Describe a moment when your professional career changed direction.
Before I started graduate school I worked as a laboratory technician in a lab studying stress and addiction using rats as a model system. I thought this was a good fit because I knew I was interested in studying the brain. However, this experience made me realize that – while I think that work is really important and valuable – it wasn’t for me. I really wanted to understand the neural mechanisms of natural behaviors, and neural mechanisms in the context of evolution and adaptation. So, I searched around for graduate programs in this area. In the process I learned that there is a name for what I wanted to do (neuroethology) and found the perfect lab, where I changed from working on rats to Trinidadian guppies (small fish). I still use many of the skills that I learned as a lab technician and realizing what I DID NOT want to do was a really valuable step in identifying what I DID want to do.
What kinds of lessons do you make it a point to impart on your students?
My teaching and mentorship philosophies rely fundamentally on the belief that the classifications of teacher (one who has knowledge) versus learner (one who seeks knowledge) are context dependent and non-mutually exclusive. That means that everyone has something to contribute and that our different backgrounds, experiences, and skills can be leveraged as a strength for all of us to learn. I hope this recognition instills my students and mentees with curiosity and critical thinking skills, and the recognition and independence to be architects of their own education and career trajectories. I also try to remind my students (and myself!) to embrace a growth mindset where knowing less than someone else or receiving constructive criticism is not a bad thing, it’s an opportunity to grow and learn.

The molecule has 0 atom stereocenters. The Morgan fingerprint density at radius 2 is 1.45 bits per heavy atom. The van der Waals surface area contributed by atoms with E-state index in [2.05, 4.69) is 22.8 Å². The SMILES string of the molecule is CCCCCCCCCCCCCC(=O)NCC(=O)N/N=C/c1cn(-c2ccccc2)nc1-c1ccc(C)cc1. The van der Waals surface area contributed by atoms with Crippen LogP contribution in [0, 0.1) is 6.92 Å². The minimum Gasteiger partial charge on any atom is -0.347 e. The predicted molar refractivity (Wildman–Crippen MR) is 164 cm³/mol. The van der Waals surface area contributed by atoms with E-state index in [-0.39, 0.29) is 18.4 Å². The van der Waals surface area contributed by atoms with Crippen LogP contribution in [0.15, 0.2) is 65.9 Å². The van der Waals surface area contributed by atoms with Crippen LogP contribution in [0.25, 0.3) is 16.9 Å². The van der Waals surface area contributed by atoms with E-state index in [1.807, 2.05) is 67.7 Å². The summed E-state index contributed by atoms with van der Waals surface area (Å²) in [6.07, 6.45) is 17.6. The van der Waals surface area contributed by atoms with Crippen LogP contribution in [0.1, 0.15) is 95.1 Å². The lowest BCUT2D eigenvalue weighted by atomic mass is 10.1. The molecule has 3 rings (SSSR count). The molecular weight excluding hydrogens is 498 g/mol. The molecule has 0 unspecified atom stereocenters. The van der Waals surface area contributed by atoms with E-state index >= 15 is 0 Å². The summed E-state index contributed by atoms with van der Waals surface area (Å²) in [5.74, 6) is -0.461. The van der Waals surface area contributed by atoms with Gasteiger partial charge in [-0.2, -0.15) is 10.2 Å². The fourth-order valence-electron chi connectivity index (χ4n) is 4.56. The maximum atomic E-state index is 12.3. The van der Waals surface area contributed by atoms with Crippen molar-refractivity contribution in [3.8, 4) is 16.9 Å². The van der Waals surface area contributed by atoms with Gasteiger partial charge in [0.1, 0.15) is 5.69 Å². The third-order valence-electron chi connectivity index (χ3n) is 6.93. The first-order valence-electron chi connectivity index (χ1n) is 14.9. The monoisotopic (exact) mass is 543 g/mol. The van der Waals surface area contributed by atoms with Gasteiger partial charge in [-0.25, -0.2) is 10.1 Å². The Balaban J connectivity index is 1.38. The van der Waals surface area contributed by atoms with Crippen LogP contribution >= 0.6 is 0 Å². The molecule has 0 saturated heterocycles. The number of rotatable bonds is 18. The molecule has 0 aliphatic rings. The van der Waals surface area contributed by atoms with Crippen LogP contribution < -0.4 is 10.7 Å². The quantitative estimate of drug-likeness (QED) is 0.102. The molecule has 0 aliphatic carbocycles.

What was one of your first jobs? How did it affect your decision to become a professor?
I worked in a café making coffee and sandwiches and selling pastries. As anyone who has worked in food service can tell you, you learn a lot about human nature! While that didn’t affect my decision to want to be a professor, experiences of dealing with other humans is certainly something that is also a central challenge of this job. Feeling the effects of people being rude and condescending versus kind and generous shaped the way I think about my interactions with others.
What is your proudest or most significant achievement?
I think I am most proud that I stuck it out and have made it this career stage. Getting a PhD is hard. Being a postdoc is hard. Getting a faculty job is hard. (I note these things are extra hard for certain groups of people, I’ve been fortunate to have many privileges along the way). I’m proud that I kept going and have now established my lab and independent research program. I hope that my most significant achievement will be to foster an environment that lets my trainees and students succeed – their success will be the best measure of my own.